Can a nurse who has chronic, severe pain take narcotics if her physician can vouch that the meds do not impair her judgment?

By | 2022-05-06T15:30:40-04:00 May 19th, 2014|0 Comments


Dear Nancy,

Can a nurse who has chronic, severe pain take narcotics if her physician can vouch that the meds he is prescribing has no effect on her judgment and can help her meet the physical demands of her job? I am curious as I know many nurses who have injured themselves while on the job or who have a medical condition that might require narcotics.


Dear Nancy replies:

Dear Nina,

Your question is a good one that can only be answered by your primary care physician and other physicians who are familiar with narcotic pain medication and their effects, if any, on one’s functioning in a nursing position. This is an issue that comes up frequently in the real world and its resolution depends on many factors, including the pain medication involved, the nurse’s response to the medication, how often the medication is prescribed to be taken and the nurse’s responsibilities in his or her job.

Having said that, it is important to underscore that impairment of any type during one’s professional practice is not acceptable. Each state nurse practice act and its rules clearly include impairment of any kind as a possible basis for disciplinary action against the nurse, whether there is a patient injury or not.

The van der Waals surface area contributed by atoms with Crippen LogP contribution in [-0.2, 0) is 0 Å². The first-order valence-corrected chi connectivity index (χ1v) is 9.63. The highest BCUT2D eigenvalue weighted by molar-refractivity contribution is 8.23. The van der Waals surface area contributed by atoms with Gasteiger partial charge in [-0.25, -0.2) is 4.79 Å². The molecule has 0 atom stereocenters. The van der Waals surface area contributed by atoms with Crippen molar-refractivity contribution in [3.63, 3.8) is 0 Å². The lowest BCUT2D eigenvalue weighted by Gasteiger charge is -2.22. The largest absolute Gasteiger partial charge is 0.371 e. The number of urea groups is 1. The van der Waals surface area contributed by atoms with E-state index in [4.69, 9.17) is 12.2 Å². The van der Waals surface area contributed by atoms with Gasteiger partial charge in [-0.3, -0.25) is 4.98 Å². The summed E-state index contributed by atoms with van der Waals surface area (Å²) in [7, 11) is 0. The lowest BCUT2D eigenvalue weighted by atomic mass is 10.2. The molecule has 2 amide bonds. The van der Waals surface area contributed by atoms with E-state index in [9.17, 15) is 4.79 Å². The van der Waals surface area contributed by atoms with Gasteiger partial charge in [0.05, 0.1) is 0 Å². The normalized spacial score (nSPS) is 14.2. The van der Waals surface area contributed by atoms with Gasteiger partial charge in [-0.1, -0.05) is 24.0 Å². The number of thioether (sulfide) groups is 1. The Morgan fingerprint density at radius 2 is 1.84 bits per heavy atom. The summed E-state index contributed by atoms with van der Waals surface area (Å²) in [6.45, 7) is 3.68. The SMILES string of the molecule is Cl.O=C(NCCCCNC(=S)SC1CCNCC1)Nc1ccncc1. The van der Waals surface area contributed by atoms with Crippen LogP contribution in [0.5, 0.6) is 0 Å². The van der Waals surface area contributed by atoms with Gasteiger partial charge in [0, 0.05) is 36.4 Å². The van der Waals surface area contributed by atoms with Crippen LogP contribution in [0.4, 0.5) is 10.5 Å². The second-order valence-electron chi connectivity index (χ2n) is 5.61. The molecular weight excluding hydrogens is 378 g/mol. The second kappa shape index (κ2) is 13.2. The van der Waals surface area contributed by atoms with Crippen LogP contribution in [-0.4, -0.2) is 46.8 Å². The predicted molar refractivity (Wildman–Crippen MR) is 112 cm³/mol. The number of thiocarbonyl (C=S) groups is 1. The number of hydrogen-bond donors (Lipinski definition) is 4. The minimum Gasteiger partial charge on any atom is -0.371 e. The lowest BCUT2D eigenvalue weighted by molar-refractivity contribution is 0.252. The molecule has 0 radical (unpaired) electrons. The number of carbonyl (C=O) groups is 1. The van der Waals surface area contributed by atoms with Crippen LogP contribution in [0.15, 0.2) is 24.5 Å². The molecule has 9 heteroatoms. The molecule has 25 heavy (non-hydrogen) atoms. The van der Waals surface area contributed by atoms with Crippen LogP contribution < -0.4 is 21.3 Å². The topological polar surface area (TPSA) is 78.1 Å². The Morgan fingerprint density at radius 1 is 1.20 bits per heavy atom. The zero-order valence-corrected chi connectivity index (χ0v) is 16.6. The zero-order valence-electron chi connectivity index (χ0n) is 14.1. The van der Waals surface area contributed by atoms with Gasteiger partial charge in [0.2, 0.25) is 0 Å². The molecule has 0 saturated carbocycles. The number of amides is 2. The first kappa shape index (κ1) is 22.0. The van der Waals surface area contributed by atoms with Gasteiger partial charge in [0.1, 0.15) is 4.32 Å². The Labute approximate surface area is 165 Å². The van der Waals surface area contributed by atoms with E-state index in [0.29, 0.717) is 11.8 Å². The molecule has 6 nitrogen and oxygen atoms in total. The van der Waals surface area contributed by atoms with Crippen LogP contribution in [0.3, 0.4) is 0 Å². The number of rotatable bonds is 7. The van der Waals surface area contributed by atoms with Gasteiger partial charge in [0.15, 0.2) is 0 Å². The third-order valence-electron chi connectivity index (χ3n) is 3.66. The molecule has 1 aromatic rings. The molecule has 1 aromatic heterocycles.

Rather than wait until there is a problem, whether it be a patient injury or a nurse injury (as you mention), it is best for the nurse to discuss this issue with his/her employer backed by a letter from the prescribing physician detailing what the medication is, its possible effects that might result in impairment and any other information that would impact the nurse’s ability to function in a safe and effective manner within the job responsibilities.

Even with a glowing letter of support, however, it is important to remember that it is the nurse licensee who is accountable for his or her own conduct and judgment concerning the ability to provide safe and competent care to patients.

Simply taking a prescription medication that might cause impairment does not mean you cannot work or be hired in a particular position. The issue is whether you can practice nursing safely while on the medication. The Americans with Disabilities Act protects workers with disabilities. A person who needs a medication to treat a medical condition that is a disability under the act cannot be discriminated against solely on that basis if the individual is otherwise qualified and can perform the functions of the job. The bottom line is whether one safely can practice the particulars of the nursing position one holds and not place patients or others in harm’s way.



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